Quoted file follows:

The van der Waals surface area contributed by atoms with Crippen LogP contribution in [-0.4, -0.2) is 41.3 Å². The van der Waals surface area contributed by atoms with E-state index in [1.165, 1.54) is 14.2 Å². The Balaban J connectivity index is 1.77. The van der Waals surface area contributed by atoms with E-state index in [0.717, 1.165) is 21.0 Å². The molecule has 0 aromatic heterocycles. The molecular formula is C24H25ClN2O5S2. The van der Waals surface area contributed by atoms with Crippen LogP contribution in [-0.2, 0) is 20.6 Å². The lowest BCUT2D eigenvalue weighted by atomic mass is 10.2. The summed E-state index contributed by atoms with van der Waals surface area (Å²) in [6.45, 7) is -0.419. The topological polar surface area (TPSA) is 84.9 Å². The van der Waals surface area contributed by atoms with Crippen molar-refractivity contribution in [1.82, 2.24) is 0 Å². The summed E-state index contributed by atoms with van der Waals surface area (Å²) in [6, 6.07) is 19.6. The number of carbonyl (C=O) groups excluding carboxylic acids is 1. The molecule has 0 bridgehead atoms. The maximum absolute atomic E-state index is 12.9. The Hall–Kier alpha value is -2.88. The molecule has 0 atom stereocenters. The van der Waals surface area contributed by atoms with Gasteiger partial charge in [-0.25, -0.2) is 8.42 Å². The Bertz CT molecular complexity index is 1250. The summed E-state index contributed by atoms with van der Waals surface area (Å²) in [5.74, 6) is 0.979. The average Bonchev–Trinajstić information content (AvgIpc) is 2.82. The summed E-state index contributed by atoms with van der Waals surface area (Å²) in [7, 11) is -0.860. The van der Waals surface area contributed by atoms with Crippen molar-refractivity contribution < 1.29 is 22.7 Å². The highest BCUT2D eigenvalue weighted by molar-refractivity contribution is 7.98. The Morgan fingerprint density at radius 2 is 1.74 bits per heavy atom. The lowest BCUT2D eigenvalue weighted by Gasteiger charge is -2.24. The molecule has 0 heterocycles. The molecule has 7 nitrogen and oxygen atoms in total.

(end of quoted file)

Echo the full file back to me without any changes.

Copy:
The van der Waals surface area contributed by atoms with Crippen LogP contribution in [-0.4, -0.2) is 41.3 Å². The van der Waals surface area contributed by atoms with E-state index in [1.165, 1.54) is 14.2 Å². The Balaban J connectivity index is 1.77. The van der Waals surface area contributed by atoms with E-state index in [0.717, 1.165) is 21.0 Å². The molecule has 0 aromatic heterocycles. The molecular formula is C24H25ClN2O5S2. The van der Waals surface area contributed by atoms with Crippen LogP contribution in [-0.2, 0) is 20.6 Å². The lowest BCUT2D eigenvalue weighted by atomic mass is 10.2. The summed E-state index contributed by atoms with van der Waals surface area (Å²) in [6.45, 7) is -0.419. The topological polar surface area (TPSA) is 84.9 Å². The van der Waals surface area contributed by atoms with Crippen molar-refractivity contribution in [1.82, 2.24) is 0 Å². The summed E-state index contributed by atoms with van der Waals surface area (Å²) in [6, 6.07) is 19.6. The number of carbonyl (C=O) groups excluding carboxylic acids is 1. The molecule has 0 bridgehead atoms. The maximum absolute atomic E-state index is 12.9. The Hall–Kier alpha value is -2.88. The molecule has 0 atom stereocenters. The van der Waals surface area contributed by atoms with Gasteiger partial charge in [-0.25, -0.2) is 8.42 Å². The Bertz CT molecular complexity index is 1250. The summed E-state index contributed by atoms with van der Waals surface area (Å²) in [5.74, 6) is 0.979. The average Bonchev–Trinajstić information content (AvgIpc) is 2.82. The summed E-state index contributed by atoms with van der Waals surface area (Å²) in [7, 11) is -0.860. The van der Waals surface area contributed by atoms with Crippen molar-refractivity contribution < 1.29 is 22.7 Å². The highest BCUT2D eigenvalue weighted by molar-refractivity contribution is 7.98. The Morgan fingerprint density at radius 2 is 1.74 bits per heavy atom. The lowest BCUT2D eigenvalue weighted by Gasteiger charge is -2.24. The molecule has 0 heterocycles. The molecule has 7 nitrogen and oxygen atoms in total.